software company Straylight Studios - which closed its doors
about a fortnight ago - has been placed in voluntary
liquidation by its shareholders, with the likelihood there
will be a financial shortfall for at least 20 creditors.
In July last year, the Dunedin-based technology company
announced it had changed its focus from being a service
company to large organisations, developing products on demand
for training or tourism, and would develop its own games and
training tools and sell them on the global market.
Straylight was started in a Northeast Valley flat by
University of Otago graduates, and was headed by chief
executive Tim Nixon. In its earlier stages, it came under the
Upstart Business Incubator umbrella.
Iain Nellies, of Insolvency Management Ltd, yesterday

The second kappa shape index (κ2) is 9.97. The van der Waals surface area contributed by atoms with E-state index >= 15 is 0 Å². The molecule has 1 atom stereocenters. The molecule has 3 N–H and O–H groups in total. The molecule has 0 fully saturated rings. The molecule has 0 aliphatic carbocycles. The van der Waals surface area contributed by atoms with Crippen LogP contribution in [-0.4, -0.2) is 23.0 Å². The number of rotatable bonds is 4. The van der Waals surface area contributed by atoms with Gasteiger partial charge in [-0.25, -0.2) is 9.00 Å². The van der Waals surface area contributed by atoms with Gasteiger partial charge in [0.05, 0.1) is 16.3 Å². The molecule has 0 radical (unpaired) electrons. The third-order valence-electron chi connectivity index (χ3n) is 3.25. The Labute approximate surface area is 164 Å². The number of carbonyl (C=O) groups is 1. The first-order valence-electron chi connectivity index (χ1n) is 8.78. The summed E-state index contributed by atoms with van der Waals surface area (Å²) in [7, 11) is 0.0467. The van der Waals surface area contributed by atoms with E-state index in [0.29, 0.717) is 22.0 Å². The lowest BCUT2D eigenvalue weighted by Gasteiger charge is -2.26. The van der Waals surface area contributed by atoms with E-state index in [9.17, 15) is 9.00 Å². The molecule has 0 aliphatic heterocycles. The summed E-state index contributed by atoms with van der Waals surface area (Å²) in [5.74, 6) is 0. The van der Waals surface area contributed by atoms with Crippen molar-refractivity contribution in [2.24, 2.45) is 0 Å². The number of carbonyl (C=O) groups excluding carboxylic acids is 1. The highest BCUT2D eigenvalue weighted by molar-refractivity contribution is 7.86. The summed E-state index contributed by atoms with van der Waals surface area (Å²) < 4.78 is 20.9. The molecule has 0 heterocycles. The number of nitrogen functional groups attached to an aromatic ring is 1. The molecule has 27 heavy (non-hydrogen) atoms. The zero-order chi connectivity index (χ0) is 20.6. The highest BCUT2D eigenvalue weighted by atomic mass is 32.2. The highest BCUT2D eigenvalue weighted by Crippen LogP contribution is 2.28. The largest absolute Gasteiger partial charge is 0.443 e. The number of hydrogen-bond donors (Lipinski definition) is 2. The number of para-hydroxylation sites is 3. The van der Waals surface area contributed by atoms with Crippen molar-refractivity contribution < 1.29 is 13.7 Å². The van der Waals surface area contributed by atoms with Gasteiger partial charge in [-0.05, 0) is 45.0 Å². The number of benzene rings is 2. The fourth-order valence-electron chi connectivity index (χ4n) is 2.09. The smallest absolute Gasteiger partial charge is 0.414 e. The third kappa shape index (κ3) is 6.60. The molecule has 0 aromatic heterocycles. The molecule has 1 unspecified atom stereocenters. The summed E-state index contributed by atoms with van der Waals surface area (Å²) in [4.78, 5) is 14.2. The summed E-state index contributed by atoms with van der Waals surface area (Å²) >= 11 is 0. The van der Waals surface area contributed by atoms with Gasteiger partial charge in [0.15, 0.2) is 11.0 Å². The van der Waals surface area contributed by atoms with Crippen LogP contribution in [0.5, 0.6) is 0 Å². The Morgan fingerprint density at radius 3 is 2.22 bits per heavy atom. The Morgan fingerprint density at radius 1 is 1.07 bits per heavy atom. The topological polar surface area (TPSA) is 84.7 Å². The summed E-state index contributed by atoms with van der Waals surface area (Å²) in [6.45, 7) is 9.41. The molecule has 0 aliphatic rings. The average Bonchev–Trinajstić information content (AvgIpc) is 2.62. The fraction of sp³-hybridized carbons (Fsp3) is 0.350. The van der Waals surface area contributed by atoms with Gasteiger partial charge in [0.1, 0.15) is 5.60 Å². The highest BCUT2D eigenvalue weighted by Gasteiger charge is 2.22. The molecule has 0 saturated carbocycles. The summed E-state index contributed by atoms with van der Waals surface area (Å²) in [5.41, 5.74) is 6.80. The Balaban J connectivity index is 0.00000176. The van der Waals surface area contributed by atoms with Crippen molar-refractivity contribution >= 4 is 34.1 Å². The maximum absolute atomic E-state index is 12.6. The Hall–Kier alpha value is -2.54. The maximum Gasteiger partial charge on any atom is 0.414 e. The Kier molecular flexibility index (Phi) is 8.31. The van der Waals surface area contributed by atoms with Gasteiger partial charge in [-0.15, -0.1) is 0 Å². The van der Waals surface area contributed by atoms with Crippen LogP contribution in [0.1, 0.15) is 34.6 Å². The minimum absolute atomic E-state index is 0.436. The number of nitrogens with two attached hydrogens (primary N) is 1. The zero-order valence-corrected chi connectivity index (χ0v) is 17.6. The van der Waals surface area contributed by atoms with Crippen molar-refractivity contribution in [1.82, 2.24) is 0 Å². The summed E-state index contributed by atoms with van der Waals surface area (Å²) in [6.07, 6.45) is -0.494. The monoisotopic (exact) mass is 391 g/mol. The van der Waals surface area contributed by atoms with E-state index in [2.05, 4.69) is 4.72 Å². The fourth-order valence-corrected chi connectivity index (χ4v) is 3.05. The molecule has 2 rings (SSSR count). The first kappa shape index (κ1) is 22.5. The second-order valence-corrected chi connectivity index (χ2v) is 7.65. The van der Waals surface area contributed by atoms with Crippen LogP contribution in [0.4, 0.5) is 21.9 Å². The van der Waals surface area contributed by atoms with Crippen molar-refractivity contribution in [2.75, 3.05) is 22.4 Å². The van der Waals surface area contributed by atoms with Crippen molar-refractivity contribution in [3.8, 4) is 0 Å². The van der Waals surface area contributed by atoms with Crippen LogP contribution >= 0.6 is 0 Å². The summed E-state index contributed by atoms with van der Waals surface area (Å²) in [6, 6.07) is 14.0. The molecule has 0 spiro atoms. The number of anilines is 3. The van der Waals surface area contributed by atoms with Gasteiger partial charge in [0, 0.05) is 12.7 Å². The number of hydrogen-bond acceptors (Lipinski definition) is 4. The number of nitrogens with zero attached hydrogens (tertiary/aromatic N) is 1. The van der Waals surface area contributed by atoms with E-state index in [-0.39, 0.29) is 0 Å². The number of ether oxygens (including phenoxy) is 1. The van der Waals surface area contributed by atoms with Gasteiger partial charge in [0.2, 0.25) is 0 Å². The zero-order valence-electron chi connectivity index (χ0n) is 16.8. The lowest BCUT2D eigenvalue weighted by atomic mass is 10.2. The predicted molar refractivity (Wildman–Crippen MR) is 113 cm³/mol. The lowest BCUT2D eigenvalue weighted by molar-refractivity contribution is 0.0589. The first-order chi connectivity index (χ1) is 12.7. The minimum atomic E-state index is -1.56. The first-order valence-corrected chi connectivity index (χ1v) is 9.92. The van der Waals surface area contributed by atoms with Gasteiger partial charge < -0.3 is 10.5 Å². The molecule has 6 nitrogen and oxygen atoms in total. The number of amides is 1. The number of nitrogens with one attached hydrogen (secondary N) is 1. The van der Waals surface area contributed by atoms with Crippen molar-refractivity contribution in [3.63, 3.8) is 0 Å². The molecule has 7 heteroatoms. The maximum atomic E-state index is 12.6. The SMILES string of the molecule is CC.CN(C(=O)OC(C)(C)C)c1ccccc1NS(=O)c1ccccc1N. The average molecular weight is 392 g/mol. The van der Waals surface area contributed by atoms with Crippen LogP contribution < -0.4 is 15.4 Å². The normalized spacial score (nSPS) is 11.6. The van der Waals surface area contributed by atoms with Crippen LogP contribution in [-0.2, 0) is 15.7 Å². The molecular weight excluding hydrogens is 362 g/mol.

confirmed Straylight was placed in liquidation on Monday.
Liquidators were just beginning to assess the extent of
Straylight's assets, its level of debt and what assets could
be sold, and it was "still too early" to make any payout
estimates, Mr Nellies said.
He understood there were secured creditors seeking payment,
including a bank and a finance company, the 12 employees were
in line as preferential creditors being owed holiday pay and
There were about 20 external unsecured creditors.
"At present, it appears there will be a reasonable shortfall
to creditors; but we can't yet estimate what that shortfall
may be," Mr Nellies said.